To be sure, cities can make immediate changes such as the greater use of early warning systems to warn residents of extreme weather events or make better arrangements to immediately help residents in the event of extreme climate-related events such as excess heat, flooding, and wildfires. However, the mismatch between the complex, costly, and time-consuming nature of climate change adaptation and the speed of climate change already baked into the system creates the slow city–quick climate change dilemma. Over the next fifty years, the mismatch will only increase.

4. Urban Futures in Times of Climate Change

There are at least two possible recommendations to, if not solve, at least manage the dilemma. The first is a real need for accurate data on the relationship between climate change and cities [66]. A recent study, for example, using satellite data at the 250-m resolution revealed that the number of people living in flood-prone areas increased between 2000 and 2015 by 58 million to 86 million. Most of the increase was due to rapid urbanization in flood-prone regions. The more accurate methodology showed that almost 255–290 million people were directly affected by floods, more than ten times the total suggested by traditional estimates [67]. Better data and more accurate methodologies are vital to grasp the extent of climate change impact on cities now and in the near future.
Assessing a city’s carbon footprint is a good place to start on how cities contribute to and are impacted by climate change [68]. A city’s carbon footprint is the total amount of greenhouse gases that it produces. One study measured the carbon footprint of Beijing, Jakarta, London, Los Angeles, Manila, Mexico City, New Delhi, New York, São Paulo, Seoul, Singapore, and Tokyo [69]. Another study measured the carbon footprint of the largest 100 metro areas in the US [70]. The higher density metro areas had the smallest footprint. Another study found that households in suburban areas in the US had a much higher footprint than those in the larger cities [71]. It is clear from the research that certain urban forms reduce the carbon footprint. The larger cities have smaller carbon footprints than smaller cities. Higher density cities have lower carbon footprints than lower density cities. Urban policies that include encouraging more compact urban growth, more sustainable transportation, more mass transit, and greater reliance on sustainable energy can help to reduce a city’s carbon footprint.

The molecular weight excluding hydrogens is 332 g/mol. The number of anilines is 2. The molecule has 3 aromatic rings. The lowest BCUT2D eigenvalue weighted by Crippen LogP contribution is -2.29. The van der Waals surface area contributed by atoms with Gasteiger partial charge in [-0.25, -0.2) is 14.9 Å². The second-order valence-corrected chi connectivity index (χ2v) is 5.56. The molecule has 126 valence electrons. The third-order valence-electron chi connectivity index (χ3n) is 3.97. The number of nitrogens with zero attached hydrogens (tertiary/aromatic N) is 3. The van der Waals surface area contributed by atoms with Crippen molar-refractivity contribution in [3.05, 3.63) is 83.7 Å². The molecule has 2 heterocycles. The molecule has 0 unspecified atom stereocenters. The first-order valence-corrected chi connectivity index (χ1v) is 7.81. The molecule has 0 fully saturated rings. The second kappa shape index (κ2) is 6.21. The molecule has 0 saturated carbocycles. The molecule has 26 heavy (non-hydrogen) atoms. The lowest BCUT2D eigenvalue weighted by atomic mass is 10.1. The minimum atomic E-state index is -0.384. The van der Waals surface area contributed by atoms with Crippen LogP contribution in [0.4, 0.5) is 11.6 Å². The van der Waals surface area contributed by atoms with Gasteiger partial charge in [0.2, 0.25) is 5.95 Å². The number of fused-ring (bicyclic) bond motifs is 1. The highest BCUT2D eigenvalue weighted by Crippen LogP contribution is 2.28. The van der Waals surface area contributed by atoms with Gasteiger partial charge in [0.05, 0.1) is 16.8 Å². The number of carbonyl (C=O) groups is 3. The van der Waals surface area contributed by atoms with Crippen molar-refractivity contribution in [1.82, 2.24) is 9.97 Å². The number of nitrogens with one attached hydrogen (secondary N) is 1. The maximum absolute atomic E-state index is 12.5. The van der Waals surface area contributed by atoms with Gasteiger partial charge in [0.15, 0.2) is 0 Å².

Other metrics are also being developed include the ecological footprint and the water footprint of a city [72,73]. These metrics are still in the early stages of development. Ideally, we need to develop a comprehensive city sustainability index. A robust city sustainability index would benchmark where we are now and provide a measure of progress in the future.
The real-time monitoring adopted by a “smart city” can help to create a more resilient city. Monitors in cities that provide data on a range of phenomena such as water leakage from pipes, flooding of roads, pollution, traffic buildup, and increased heat and drought conditions are vital to a proper assessment of climate change consequences in cities [74,75,76,77]. A smart city would also involve an improved risk management system. We need to combine the practices of the smart city with the goals of the resilient city.